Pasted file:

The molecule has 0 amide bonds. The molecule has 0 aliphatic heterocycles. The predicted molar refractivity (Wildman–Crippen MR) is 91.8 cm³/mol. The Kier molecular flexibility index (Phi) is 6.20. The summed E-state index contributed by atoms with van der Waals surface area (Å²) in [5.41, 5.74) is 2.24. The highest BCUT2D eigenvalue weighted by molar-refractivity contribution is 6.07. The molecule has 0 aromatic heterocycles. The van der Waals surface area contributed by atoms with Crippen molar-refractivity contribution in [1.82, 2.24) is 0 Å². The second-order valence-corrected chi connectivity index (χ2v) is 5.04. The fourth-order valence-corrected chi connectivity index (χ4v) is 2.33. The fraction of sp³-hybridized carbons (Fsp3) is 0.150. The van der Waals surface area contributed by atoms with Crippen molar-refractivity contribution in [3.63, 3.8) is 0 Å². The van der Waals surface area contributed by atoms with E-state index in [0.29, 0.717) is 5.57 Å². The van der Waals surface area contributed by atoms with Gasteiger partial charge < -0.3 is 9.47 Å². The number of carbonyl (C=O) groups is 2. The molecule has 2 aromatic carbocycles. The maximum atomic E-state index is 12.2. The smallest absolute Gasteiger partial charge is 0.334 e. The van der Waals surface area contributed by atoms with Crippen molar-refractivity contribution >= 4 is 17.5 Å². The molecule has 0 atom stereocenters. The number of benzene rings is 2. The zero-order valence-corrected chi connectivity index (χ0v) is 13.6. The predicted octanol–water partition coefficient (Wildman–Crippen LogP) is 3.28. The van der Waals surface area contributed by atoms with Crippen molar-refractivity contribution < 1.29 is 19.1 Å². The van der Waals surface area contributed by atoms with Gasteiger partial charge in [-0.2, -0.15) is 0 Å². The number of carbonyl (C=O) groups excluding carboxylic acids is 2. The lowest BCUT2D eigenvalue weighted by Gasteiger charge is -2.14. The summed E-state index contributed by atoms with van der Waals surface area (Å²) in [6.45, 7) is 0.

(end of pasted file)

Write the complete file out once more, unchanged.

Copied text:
The molecule has 0 amide bonds. The molecule has 0 aliphatic heterocycles. The predicted molar refractivity (Wildman–Crippen MR) is 91.8 cm³/mol. The Kier molecular flexibility index (Phi) is 6.20. The summed E-state index contributed by atoms with van der Waals surface area (Å²) in [5.41, 5.74) is 2.24. The highest BCUT2D eigenvalue weighted by molar-refractivity contribution is 6.07. The molecule has 0 aromatic heterocycles. The van der Waals surface area contributed by atoms with Crippen molar-refractivity contribution in [1.82, 2.24) is 0 Å². The second-order valence-corrected chi connectivity index (χ2v) is 5.04. The fourth-order valence-corrected chi connectivity index (χ4v) is 2.33. The fraction of sp³-hybridized carbons (Fsp3) is 0.150. The van der Waals surface area contributed by atoms with Crippen molar-refractivity contribution in [3.63, 3.8) is 0 Å². The van der Waals surface area contributed by atoms with E-state index in [0.29, 0.717) is 5.57 Å². The van der Waals surface area contributed by atoms with Gasteiger partial charge < -0.3 is 9.47 Å². The number of carbonyl (C=O) groups is 2. The molecule has 2 aromatic carbocycles. The maximum atomic E-state index is 12.2. The smallest absolute Gasteiger partial charge is 0.334 e. The van der Waals surface area contributed by atoms with Crippen molar-refractivity contribution >= 4 is 17.5 Å². The molecule has 0 atom stereocenters. The number of benzene rings is 2. The zero-order valence-corrected chi connectivity index (χ0v) is 13.6. The predicted octanol–water partition coefficient (Wildman–Crippen LogP) is 3.28. The van der Waals surface area contributed by atoms with Crippen molar-refractivity contribution < 1.29 is 19.1 Å². The van der Waals surface area contributed by atoms with Gasteiger partial charge in [-0.2, -0.15) is 0 Å². The number of carbonyl (C=O) groups excluding carboxylic acids is 2. The lowest BCUT2D eigenvalue weighted by Gasteiger charge is -2.14. The summed E-state index contributed by atoms with van der Waals surface area (Å²) in [6.45, 7) is 0.